A keen biography conveying the French general’s driving sense of destiny.
Considered by the French to be the greatest French figure since Napoleon (“a monument carved out of some ancient rock, above and beyond ordinary beings”), Charles de Gaulle (1890–1970) certainly fashioned the idea of modern republican France, in spite of his own conflicted, fickle citoyens. Fenby (France On the Brink: A Great Civilization Faces a New Century, 2011, etc.) provides a welcome entry point for American readers. De Gaulle first appeared on the world stage during the fraught days of June 1940. The relatively unknown, newly appointed French general and deputy defense minister forged with Churchill an extraordinary last-ditch effort at saving the country from the Nazi onslaught through a Franco-British union. The author renders these first days of the war in a diary format, conveying the incredible suspense and uncertainty of the outcome. A devoted husband and father, economical and disciplined, with a face that Fenby curiously compares to an elephant’s, de Gaulle was a decorated World War I hero whose large stature portended his symbolic role as France’s savior. Supercilious but never elitist and a staunch defender of France’s national interests, de Gaulle had to wait another 12 years after his 1946 resignation for his next galvanizing moment amid the Algerian war crisis that was tearing the country apart. Fenby does an excellent job portraying the general as a truly larger-than-life, uncompromising and incomparable character who acted as his country’s conscience and rudder.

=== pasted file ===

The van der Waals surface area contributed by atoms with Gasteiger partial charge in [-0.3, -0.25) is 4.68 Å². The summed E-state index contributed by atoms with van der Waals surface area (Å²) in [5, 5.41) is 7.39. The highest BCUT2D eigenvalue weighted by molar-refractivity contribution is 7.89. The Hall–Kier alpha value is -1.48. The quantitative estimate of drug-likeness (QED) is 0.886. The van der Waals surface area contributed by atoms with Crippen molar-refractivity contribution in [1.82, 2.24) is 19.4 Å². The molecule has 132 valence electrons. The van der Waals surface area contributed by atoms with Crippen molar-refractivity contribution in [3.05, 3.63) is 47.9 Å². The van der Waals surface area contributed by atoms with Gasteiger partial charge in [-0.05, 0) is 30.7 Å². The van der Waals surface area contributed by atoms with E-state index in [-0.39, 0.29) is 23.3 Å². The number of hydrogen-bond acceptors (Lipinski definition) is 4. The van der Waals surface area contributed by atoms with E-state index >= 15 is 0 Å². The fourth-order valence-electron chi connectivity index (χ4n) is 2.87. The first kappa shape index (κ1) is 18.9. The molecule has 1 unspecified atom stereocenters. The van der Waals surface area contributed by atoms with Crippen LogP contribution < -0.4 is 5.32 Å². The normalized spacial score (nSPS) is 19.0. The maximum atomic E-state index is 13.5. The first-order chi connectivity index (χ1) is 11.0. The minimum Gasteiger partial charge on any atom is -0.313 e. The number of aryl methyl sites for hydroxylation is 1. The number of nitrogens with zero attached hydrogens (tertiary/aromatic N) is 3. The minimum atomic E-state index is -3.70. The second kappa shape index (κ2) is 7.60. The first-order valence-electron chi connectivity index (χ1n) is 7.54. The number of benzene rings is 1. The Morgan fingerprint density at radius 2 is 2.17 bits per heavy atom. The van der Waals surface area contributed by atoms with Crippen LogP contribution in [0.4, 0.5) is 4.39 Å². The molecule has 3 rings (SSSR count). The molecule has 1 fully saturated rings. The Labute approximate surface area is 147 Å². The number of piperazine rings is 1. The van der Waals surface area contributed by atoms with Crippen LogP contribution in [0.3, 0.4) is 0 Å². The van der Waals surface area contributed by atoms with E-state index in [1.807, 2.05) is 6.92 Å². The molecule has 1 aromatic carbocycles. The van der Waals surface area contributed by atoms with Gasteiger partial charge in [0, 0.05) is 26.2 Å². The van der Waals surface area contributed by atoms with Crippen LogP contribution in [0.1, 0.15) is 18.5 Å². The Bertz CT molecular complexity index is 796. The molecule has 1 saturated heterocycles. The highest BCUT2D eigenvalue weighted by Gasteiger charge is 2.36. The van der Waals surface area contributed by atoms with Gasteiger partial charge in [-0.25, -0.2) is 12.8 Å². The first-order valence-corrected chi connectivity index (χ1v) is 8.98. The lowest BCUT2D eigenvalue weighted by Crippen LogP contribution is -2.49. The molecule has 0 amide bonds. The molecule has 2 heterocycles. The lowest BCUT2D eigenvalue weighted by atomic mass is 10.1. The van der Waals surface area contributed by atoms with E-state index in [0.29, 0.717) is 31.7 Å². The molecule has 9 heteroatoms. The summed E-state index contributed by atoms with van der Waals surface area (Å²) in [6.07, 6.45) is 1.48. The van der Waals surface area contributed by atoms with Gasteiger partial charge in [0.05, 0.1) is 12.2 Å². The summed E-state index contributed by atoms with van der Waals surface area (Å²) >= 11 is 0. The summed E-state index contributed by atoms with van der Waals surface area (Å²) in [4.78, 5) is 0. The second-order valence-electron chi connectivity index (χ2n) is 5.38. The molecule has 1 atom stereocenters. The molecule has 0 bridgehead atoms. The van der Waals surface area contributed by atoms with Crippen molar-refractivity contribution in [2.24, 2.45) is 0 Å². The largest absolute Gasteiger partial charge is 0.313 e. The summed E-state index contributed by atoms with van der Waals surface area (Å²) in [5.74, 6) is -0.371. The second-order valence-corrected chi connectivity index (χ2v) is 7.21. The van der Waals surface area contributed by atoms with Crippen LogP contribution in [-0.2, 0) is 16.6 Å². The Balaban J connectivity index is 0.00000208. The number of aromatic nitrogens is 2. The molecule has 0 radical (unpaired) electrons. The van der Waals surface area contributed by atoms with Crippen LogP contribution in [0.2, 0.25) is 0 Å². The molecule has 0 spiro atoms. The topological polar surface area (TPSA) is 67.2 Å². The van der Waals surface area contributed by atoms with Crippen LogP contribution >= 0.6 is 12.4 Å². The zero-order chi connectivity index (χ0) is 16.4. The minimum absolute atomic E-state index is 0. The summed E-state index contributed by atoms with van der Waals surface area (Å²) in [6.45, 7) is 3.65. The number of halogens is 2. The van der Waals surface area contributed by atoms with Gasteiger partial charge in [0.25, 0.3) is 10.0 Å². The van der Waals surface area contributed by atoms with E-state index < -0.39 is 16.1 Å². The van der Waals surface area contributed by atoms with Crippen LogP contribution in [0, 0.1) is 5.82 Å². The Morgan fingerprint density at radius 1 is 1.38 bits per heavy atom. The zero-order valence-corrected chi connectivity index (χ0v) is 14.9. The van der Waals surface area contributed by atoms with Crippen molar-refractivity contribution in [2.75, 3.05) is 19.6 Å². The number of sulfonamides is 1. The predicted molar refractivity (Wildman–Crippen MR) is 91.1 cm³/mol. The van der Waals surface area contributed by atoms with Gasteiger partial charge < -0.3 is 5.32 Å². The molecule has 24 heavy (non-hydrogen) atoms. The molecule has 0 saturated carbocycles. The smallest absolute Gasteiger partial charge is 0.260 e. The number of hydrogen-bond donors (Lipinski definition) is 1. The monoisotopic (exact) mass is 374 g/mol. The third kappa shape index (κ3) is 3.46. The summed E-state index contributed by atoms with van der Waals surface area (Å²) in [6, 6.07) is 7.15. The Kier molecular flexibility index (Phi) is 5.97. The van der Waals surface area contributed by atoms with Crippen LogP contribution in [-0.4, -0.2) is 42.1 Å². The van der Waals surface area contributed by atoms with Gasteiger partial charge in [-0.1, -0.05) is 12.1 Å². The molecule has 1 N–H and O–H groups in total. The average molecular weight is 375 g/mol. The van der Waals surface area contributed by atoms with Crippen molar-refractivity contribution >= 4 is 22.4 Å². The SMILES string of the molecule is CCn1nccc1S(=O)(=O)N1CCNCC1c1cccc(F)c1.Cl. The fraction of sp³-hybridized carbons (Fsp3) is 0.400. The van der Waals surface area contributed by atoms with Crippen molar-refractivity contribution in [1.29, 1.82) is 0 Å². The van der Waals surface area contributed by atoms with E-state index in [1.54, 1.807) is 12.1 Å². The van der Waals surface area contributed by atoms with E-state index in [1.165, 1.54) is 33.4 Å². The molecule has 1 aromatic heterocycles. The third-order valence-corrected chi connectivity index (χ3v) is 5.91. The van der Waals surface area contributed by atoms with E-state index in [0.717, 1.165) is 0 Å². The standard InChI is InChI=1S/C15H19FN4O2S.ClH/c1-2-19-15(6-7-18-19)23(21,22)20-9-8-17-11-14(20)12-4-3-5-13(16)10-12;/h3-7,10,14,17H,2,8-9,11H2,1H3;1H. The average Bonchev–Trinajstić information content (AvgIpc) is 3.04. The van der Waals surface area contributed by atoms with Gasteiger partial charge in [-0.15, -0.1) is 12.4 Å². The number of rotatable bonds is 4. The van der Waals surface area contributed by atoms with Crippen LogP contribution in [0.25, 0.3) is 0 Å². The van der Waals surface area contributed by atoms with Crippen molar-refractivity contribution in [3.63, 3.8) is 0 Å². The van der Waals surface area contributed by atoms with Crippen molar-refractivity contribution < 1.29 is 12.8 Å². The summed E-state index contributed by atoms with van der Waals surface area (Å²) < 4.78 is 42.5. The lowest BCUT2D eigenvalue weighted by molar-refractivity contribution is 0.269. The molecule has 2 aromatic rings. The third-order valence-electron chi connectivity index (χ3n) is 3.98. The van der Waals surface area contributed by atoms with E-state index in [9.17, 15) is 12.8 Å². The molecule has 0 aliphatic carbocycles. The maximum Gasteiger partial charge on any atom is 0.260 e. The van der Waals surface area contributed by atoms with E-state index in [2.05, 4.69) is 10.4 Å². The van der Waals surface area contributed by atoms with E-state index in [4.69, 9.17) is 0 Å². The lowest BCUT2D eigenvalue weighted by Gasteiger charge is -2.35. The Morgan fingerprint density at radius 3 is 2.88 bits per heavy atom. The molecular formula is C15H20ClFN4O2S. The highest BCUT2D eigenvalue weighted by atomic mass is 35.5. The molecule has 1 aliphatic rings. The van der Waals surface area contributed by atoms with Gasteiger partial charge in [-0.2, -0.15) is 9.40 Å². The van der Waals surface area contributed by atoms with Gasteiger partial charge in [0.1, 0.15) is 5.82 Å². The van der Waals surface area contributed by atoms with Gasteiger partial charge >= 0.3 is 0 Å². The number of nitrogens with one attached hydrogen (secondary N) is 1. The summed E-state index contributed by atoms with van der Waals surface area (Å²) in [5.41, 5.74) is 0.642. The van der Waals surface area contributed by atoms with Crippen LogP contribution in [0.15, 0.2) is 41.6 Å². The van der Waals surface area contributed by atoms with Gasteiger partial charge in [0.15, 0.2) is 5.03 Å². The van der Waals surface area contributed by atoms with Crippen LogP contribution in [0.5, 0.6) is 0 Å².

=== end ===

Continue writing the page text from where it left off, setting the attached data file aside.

With a nod to previous (French) studies by Jean Lacouture, Eric Roussel, Alain Peyrefitte, as well as the general’s own extensive memoirs, this work is astute and psychologically probing.